Palu/Geneva, 5 October 2018 – One week after earthquakes and a powerful tsunami devastated the island of Sulawesi, more and more relief is arriving in shattered communities after Red Cross teams reached previously inaccessible areas of Palu, Donggala and Sigi.
The main focus of the Indonesian Red Cross operation is now on the distribution of clean water and food, providing medical support, and evacuating survivors from the disaster zone.
Iris van Deinse, International Federation of Red Cross and Red Crescent Societies (IFRC) communications delegate in Palu, is with the teams bringing food, clean water and medical support to the worst affected areas.
She said: “More and more aid is arriving every day – a plane has just arrived with generators and tarpaulins from the government of New Zealand – and 70 tons of Red Cross relief goods are on their way to Palu.
“Many roads are still impassible, and access is still a major challenge, but we are bringing goods in by boat and volunteers are carrying aid to isolated communities on foot.
“The shock and trauma here is palpable, and the area is still affected by aftershocks a week after the disaster. Red Cross teams are doing everything they can to comfort survivors and evacuate them to safer areas of the island.”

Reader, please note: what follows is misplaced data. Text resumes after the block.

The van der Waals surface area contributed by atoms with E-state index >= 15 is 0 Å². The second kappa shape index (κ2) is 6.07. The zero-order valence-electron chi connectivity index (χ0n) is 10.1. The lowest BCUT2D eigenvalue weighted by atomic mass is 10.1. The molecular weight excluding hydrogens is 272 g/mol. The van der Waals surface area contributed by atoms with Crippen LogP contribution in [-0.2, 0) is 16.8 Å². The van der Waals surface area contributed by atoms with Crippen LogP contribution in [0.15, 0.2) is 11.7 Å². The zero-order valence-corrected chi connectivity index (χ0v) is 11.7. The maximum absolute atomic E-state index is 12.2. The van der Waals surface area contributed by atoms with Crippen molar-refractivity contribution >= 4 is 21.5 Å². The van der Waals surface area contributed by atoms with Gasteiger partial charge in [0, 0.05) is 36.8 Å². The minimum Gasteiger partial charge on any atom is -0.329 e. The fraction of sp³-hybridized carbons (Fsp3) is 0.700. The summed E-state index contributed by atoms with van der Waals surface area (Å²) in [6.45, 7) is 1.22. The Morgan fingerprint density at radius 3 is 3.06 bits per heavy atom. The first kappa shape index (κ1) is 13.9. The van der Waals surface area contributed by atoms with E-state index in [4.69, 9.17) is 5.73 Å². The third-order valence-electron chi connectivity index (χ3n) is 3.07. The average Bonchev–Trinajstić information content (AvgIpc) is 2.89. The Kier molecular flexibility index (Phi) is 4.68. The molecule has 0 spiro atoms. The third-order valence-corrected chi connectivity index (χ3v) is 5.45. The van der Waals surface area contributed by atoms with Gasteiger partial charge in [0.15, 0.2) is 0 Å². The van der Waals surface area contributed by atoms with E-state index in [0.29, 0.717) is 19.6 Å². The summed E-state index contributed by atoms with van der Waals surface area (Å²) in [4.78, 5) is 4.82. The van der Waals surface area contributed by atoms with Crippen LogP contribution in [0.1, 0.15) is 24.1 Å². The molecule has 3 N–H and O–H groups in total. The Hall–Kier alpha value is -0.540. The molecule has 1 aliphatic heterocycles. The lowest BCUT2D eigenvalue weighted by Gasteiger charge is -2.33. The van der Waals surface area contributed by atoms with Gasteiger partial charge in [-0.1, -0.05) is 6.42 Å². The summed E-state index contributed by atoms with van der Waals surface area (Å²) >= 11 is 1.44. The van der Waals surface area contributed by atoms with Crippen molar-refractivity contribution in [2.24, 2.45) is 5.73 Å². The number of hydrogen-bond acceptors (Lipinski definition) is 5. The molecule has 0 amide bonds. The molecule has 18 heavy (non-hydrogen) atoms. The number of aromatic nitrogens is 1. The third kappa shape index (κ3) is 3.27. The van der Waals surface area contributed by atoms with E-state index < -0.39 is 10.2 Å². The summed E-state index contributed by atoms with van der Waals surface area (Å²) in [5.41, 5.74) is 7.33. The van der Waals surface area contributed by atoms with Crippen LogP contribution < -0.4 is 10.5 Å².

Red Cross volunteers have reached the settlement of Banawa, in Donggala, where every home along the shoreline was wiped out by the tsunami. The team has described Banawa as the worst affected area they have so far seen. The survivors have been evacuated – or have travelled independently - to neighbouring houses in the hills, where they are in need of health care, tents, blankets, baby food, and diapers.
Around 50 Indonesian Red Cross volunteers are expected to escort survivors from the Petobo and Balaroa settlements to safety today. Hundreds of blankets, clean water, tarpaulins, mats and 1,400kg of rice will be distributed to survivors in Sigi and Donggala. Three water trucks are being used and a further seven trucks are on their way to the area.
One Red Cross search and rescue team is still active and responding to requests from the affected communities. Heavy machinery has arrived to help excavate buried settlements, and Indonesian Red Cross volunteers will also be helping to manage any dead bodies that are found.
Government agencies report that at least 1,581 people have been killed, more than 2,500 have been injured, and 113 people are still missing. IFRC is appealing for 22 million Swiss francs to support 160,000 people affected by the earthquake and tsunami in Sulawesi, and the series of earthquakes on the island of Lombok.